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About the Story
By Eddie Hughes
* * *
Revisited by Ed Hughes
|Average Rating: |
Number of Reviews: 4
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This game is an antidote for those obsessed with personal histories and their ultimate meaning.
We first learn that this game was originally created in 1993 by a thirteen-year-old Eddie Hughes. It was rediscovered by a forty-year-old Ed Hughes in 2020, and the version we have includes his thoughtful commentary. Hughes has also helpfully provided us with maps of the game in the form of his old math notebook. And as we'll learn later, the game is a recreation of the old lake house and the time he and his good friend Richard spent at the lake.
As the player progresses through the game, the author seems to gain and lose interest in a work he was once obsessed with but now barely remembers. Hughes laughs and apologizes for his younger self's antics -- a fully realized house with descriptive rooms like More Halls is very funny -- but the player will almost immediately encounter oddities. They can't go to his sister's room -- in the maps provided, it's blotted out. (Spoiler - click to show)Why are we collecting memory shards? The more we traverse, the more personal this game becomes.
Itís very tempting to compare it to B.J. Bestís other old-IF-in-IF work, And Then You Come to a House Not Unlike the Previous One. Not only are they reminiscences of the past via interactive fiction but they relate to the relevance of the past and interactive fiction in our present. That work is, however, a coming-of-age relationship between two adolescents. We are playing the game with someone who is reflecting on his youth.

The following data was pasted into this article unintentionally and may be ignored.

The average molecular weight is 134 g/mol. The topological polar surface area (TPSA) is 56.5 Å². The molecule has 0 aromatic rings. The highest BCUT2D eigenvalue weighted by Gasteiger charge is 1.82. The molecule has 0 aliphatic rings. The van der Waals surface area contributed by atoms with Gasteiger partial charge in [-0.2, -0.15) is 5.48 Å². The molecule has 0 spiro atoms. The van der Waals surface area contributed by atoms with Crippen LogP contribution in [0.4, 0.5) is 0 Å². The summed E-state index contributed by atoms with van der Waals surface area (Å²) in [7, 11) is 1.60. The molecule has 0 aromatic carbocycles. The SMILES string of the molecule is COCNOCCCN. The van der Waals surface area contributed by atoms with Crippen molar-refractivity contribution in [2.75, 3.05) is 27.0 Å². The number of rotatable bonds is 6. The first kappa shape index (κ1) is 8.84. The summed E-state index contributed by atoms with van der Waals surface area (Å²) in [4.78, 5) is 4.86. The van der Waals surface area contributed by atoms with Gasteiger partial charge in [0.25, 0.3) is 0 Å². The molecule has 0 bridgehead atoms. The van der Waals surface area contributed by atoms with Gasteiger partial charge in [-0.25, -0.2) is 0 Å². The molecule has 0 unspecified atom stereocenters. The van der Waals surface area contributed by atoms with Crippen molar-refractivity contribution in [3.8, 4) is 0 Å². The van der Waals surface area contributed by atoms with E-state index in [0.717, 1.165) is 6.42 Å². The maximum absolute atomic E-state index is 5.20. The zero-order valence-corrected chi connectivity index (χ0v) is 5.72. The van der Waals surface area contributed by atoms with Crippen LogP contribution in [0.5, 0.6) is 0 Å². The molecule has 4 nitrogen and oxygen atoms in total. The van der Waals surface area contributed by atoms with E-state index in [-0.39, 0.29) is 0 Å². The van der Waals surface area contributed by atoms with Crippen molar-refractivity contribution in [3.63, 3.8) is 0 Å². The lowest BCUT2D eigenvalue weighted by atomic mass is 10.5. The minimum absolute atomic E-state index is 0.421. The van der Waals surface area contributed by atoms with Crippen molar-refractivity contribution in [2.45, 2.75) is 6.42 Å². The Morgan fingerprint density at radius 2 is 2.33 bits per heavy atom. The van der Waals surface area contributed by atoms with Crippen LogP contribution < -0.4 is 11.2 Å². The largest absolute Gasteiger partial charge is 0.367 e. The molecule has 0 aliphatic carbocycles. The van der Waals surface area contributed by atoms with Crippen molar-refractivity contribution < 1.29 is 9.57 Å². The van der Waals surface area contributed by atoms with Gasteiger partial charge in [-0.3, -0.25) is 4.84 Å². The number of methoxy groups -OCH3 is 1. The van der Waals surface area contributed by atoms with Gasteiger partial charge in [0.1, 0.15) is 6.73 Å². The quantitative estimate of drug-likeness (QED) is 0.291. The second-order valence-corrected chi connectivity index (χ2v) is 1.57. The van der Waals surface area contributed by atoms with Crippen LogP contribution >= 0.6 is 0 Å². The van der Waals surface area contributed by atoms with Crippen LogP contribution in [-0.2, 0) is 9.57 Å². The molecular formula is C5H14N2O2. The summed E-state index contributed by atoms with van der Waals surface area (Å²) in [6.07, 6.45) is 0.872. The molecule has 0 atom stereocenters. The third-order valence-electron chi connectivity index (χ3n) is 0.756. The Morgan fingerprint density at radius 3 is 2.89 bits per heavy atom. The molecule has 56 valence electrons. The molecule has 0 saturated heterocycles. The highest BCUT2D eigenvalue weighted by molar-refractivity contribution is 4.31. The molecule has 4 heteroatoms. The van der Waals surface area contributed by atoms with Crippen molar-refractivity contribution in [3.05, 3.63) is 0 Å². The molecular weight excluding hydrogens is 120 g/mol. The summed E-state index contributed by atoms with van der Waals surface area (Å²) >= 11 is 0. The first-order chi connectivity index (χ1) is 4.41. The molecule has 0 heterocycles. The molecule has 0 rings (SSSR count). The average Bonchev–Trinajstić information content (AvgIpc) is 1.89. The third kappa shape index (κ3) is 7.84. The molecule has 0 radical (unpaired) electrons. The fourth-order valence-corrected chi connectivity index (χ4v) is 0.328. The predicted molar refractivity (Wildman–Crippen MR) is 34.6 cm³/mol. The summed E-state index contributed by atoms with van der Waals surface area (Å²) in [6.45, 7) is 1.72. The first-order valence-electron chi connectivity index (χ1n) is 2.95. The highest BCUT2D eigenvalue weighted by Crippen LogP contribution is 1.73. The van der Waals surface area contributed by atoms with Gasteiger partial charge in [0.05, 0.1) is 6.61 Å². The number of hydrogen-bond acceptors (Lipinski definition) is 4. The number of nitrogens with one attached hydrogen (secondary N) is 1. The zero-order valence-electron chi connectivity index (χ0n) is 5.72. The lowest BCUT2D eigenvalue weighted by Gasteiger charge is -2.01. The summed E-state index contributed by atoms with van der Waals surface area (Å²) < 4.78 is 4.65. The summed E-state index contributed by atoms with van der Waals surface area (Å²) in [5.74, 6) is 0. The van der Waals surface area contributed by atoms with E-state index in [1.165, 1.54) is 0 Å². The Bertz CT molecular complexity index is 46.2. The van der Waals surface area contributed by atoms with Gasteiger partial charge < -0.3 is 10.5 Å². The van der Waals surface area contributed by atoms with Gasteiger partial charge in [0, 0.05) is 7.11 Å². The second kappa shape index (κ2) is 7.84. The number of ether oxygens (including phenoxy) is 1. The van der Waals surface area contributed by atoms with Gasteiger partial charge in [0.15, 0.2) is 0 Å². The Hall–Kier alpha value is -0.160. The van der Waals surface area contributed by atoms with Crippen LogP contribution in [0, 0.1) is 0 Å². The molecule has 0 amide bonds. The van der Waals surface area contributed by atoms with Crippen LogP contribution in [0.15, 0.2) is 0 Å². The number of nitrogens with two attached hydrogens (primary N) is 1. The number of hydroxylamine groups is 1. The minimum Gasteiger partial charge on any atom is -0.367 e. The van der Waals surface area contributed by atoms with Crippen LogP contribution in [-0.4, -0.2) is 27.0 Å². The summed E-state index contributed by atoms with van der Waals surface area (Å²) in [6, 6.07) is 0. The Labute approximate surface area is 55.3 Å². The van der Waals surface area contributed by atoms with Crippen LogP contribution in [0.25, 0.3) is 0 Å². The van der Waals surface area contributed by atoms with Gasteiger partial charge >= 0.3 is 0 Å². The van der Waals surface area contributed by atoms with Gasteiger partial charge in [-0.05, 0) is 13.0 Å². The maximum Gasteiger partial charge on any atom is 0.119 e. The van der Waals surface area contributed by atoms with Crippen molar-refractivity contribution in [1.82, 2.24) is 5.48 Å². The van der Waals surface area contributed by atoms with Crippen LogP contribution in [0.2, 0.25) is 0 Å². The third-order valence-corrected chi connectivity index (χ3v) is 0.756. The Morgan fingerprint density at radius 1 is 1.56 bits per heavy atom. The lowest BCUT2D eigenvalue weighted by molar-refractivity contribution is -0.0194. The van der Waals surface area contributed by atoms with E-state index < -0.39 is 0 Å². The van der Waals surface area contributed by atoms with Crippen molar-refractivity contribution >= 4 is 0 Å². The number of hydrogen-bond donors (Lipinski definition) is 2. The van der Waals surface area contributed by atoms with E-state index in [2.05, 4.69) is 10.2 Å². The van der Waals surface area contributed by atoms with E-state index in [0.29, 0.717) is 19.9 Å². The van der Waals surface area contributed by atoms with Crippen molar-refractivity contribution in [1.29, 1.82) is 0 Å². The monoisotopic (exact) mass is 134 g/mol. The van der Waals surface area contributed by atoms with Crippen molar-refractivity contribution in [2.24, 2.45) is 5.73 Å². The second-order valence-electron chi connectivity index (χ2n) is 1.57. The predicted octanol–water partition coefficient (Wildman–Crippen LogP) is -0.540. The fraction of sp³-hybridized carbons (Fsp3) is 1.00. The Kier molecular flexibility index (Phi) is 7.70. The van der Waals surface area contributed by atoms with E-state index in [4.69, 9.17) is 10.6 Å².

Instead, the game is more like Drew Cookís Repeat the Ending as both include fictional commentary and also look to the past for meaning. In Cook's game, we find an affirmation of interactive fiction as a mode of artistic expression. We leave that game emotional and hopeful for Cook's growth.
In Hughes's game, we find nothing.
What remains of LAKE ADVENTURE is an adventure game full of bad memories not worth revisiting. Hughes doesn't want to remember (Spoiler - click to show)how heartbroken he was over his sister's death from leukemia nor does he want to think about Richard's death after drifting apart for so long. But the past has caught up with him and won't let go.
The finale gives me dread, especially since it felt like I was roped into relive his trauma. I wonder what went through the minds of young and old Eddie. Why did they put me through this torment? I guess they just didn't know what they were getting into -- and that's the really terrifying thing about rediscovering memories: we don't know what's going to come out of it.
This game is my nightmare. It goes against my beliefs about the importance of memories and traumas in autobiographical works, but I cannot simply look away from it. I know I have to stare at its truth because it is after all naive to believe that uncovering and reliving memories is unconditionally good for you. It can harm you. It can compound your trauma. It makes you remember what you've rightfully forgotten. You become an empty shell, begging "ancient history" to fill you with something, but all you've really done is widen the hole in your heart.
LAKE ADVENTURE is a tragedy for Ed Hughes and people like me who seek comfort in introspection. We can only relive the past for so long before it hurts us in our most vulnerable. Only through forgetting some memories can we find real meaning in our personal histories.
Goes straight to the heart. In addition it is also a very good game which drew me in. Not sure if the memories were 100% true or partly fiction but they could all be true so in any case thanks for sharing.